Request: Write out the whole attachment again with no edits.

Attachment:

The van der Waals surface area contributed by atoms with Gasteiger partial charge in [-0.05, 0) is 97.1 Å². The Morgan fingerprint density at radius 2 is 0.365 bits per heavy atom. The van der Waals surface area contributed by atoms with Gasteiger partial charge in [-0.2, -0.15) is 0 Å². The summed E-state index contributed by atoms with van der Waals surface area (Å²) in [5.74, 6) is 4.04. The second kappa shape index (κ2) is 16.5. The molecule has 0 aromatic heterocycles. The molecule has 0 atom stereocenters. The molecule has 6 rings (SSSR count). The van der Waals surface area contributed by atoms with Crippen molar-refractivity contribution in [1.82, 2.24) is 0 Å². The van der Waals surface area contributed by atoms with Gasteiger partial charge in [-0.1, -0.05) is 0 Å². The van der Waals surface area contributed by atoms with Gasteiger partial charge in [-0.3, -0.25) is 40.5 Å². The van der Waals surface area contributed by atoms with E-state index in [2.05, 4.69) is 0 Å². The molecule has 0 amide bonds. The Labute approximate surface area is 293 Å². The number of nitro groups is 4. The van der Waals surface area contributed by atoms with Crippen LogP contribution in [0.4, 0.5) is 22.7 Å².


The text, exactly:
The van der Waals surface area contributed by atoms with Gasteiger partial charge in [-0.05, 0) is 97.1 Å². The Morgan fingerprint density at radius 2 is 0.365 bits per heavy atom. The van der Waals surface area contributed by atoms with Gasteiger partial charge in [-0.2, -0.15) is 0 Å². The summed E-state index contributed by atoms with van der Waals surface area (Å²) in [5.74, 6) is 4.04. The second kappa shape index (κ2) is 16.5. The molecule has 0 aromatic heterocycles. The molecule has 0 atom stereocenters. The molecule has 6 rings (SSSR count). The van der Waals surface area contributed by atoms with Crippen molar-refractivity contribution in [1.82, 2.24) is 0 Å². The van der Waals surface area contributed by atoms with Gasteiger partial charge in [-0.1, -0.05) is 0 Å². The van der Waals surface area contributed by atoms with Gasteiger partial charge in [-0.3, -0.25) is 40.5 Å². The van der Waals surface area contributed by atoms with E-state index in [2.05, 4.69) is 0 Å². The molecule has 0 amide bonds. The Labute approximate surface area is 293 Å². The number of nitro groups is 4. The van der Waals surface area contributed by atoms with Crippen LogP contribution in [0.4, 0.5) is 22.7 Å².